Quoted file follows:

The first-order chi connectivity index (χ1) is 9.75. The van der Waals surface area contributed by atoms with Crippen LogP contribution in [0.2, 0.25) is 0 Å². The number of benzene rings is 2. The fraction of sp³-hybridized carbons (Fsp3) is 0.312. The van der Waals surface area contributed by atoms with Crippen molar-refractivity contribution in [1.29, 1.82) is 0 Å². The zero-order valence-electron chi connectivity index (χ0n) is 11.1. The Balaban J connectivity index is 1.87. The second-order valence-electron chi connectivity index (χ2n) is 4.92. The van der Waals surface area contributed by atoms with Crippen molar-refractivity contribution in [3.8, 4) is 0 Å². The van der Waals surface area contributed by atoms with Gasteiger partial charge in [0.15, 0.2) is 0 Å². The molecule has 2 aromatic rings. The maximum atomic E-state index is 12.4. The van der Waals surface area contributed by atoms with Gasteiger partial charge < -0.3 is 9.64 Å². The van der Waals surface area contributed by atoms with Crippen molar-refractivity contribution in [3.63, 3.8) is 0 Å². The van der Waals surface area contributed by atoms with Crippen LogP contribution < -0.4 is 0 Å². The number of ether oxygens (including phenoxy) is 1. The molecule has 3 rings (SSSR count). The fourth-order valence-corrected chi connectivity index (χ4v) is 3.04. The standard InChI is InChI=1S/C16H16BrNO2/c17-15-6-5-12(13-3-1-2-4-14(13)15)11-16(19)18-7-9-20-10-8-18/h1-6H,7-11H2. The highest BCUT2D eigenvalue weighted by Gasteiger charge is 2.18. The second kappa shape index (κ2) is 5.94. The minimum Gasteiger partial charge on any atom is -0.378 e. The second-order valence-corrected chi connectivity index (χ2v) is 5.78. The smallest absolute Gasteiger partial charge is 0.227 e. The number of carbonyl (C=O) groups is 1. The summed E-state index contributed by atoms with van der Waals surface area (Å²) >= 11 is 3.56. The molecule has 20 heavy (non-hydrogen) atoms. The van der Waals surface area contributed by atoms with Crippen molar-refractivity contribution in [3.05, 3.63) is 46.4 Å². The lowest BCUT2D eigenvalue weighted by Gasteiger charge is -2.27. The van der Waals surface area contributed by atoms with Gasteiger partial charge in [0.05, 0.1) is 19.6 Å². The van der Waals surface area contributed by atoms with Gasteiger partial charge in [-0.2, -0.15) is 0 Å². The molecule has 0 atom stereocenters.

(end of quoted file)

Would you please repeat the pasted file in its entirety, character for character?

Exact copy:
The first-order chi connectivity index (χ1) is 9.75. The van der Waals surface area contributed by atoms with Crippen LogP contribution in [0.2, 0.25) is 0 Å². The number of benzene rings is 2. The fraction of sp³-hybridized carbons (Fsp3) is 0.312. The van der Waals surface area contributed by atoms with Crippen molar-refractivity contribution in [1.29, 1.82) is 0 Å². The zero-order valence-electron chi connectivity index (χ0n) is 11.1. The Balaban J connectivity index is 1.87. The second-order valence-electron chi connectivity index (χ2n) is 4.92. The van der Waals surface area contributed by atoms with Crippen molar-refractivity contribution in [3.8, 4) is 0 Å². The van der Waals surface area contributed by atoms with Gasteiger partial charge in [0.15, 0.2) is 0 Å². The molecule has 2 aromatic rings. The maximum atomic E-state index is 12.4. The van der Waals surface area contributed by atoms with Gasteiger partial charge < -0.3 is 9.64 Å². The van der Waals surface area contributed by atoms with Crippen molar-refractivity contribution in [3.63, 3.8) is 0 Å². The van der Waals surface area contributed by atoms with Crippen LogP contribution < -0.4 is 0 Å². The number of ether oxygens (including phenoxy) is 1. The molecule has 3 rings (SSSR count). The fourth-order valence-corrected chi connectivity index (χ4v) is 3.04. The standard InChI is InChI=1S/C16H16BrNO2/c17-15-6-5-12(13-3-1-2-4-14(13)15)11-16(19)18-7-9-20-10-8-18/h1-6H,7-11H2. The highest BCUT2D eigenvalue weighted by Gasteiger charge is 2.18. The second kappa shape index (κ2) is 5.94. The minimum Gasteiger partial charge on any atom is -0.378 e. The second-order valence-corrected chi connectivity index (χ2v) is 5.78. The smallest absolute Gasteiger partial charge is 0.227 e. The number of carbonyl (C=O) groups is 1. The summed E-state index contributed by atoms with van der Waals surface area (Å²) >= 11 is 3.56. The molecule has 20 heavy (non-hydrogen) atoms. The van der Waals surface area contributed by atoms with Crippen molar-refractivity contribution in [3.05, 3.63) is 46.4 Å². The lowest BCUT2D eigenvalue weighted by Gasteiger charge is -2.27. The van der Waals surface area contributed by atoms with Gasteiger partial charge in [0.05, 0.1) is 19.6 Å². The van der Waals surface area contributed by atoms with Gasteiger partial charge in [-0.2, -0.15) is 0 Å². The molecule has 0 atom stereocenters.